You can attach all the fabric strips with seams before-hand or you can over lap and fold as you go. The same goes for the fleece ‘batting’ so I just slightly overlapped them when placing in the folded fabric, the sewing keeps it in place.
I did not want to get fussy with the pattern or do any measuring as I like the more modern random look of designs.
Don’t do what I did!
To attach the strips together use a Zigzag stitch to ‘butt-join’ the strips next to each other. It works nicely since you are only working on the edge, so no bulk gets under machine. I decided to just start sewing the strips together and hope for the best… Well, since the tension is not always the same, it tends to start to warp if some end up longer or shorter.
In my second attempt (yes I ripped it apart) I cut the strips all to the same length first and then I knew how much they needed to meet at the end. The rug ended up much more square and flat! Love the random design it makes. You can lay them out first or go with spontaneity!
Tip: Keeping the rug flat as much as possible when sewing also helps so I used some books to elevate and make a larger flat surface.
I’m not sure why, but I really enjoyed sewing these together. It does require much thought… The fabrics did not give the sewing machine any issues even though it was a few thicknesses.
Once all sewn there may be a bit of irregularities so a quick straight trim and some ironing will square it all.
The edge Binding:
To bind the edge I used the same fabric and wrapped it right sides together over the end and edges.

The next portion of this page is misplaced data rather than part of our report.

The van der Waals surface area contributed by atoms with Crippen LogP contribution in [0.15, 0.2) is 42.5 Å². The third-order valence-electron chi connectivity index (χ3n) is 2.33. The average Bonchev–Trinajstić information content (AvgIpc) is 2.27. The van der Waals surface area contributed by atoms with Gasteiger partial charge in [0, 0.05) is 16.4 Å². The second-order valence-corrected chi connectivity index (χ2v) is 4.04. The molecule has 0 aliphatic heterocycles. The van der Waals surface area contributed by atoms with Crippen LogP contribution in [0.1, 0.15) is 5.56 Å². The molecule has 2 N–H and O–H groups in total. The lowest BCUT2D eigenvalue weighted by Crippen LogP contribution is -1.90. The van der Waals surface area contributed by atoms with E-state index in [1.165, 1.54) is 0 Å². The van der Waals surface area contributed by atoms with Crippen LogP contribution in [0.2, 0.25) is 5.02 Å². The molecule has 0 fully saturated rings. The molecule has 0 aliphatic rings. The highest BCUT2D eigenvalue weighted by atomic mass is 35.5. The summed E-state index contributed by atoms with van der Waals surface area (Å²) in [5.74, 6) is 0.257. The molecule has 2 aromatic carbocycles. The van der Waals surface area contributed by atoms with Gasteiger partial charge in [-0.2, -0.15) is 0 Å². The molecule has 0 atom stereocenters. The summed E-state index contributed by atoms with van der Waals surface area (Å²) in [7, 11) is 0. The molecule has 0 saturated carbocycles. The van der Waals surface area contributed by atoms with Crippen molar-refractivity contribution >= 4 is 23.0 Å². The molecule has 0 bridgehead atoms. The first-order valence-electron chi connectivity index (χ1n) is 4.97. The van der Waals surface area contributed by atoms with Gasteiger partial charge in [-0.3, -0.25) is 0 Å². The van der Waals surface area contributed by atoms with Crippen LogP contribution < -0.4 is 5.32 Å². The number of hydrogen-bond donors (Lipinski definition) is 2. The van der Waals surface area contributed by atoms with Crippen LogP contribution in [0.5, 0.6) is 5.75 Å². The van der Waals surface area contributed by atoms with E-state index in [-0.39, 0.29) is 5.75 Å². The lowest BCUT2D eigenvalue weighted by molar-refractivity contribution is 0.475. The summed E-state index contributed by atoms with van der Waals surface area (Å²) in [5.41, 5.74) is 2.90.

Flipping it over allows the edges to be finished shed when folded over.
Fold over the ‘binding’ (similar to how a seam binding is used) and pin.
Sew near the edge to hold in place with matching thread. It ends up looking like a strip.
It is pretty simple but modern and random. I like to have a rug in front of the sink and at each door entry. I also like them to be able to be cleaned so this makes me excited!
Next Challenge; Oval!
I started with the straight strip sewing but the oval enticed me! This one starts with a strips and the corners are eased around each end. Each end will be a half-circle so you can figure out how much of a strip you will need. Example; if I want a 36″ long & 20′ wide rug the centre strip needs to be (36″ – (10″ + 10″) = 16″ long.
When curving through corners manipulate & ease extra strip so the the outside of the curve will lay flat. Stop after a couple rows to iron and check how flat before finding out after the entire rug is sewn! (Again, I learnt the hard way!)
I am happy how it turned out and the prints will help a bit to mask any small stains until washing.
The illustrator in me loves the lines that this makes! I see it as quite the design opportunity! Hmmm, more ideas coming!
What do you think?! Doesn’t look too granny-like? Strips can be more than flat, oh just wait until you see the shapes they can be sewn into.
Alrighty, don’t forget they may slip so having a Rug gripper Pad helps it stay in place. If you add rubber or strips to the back then it will not be reversible. I hope I have inspired you to become a stripper like me…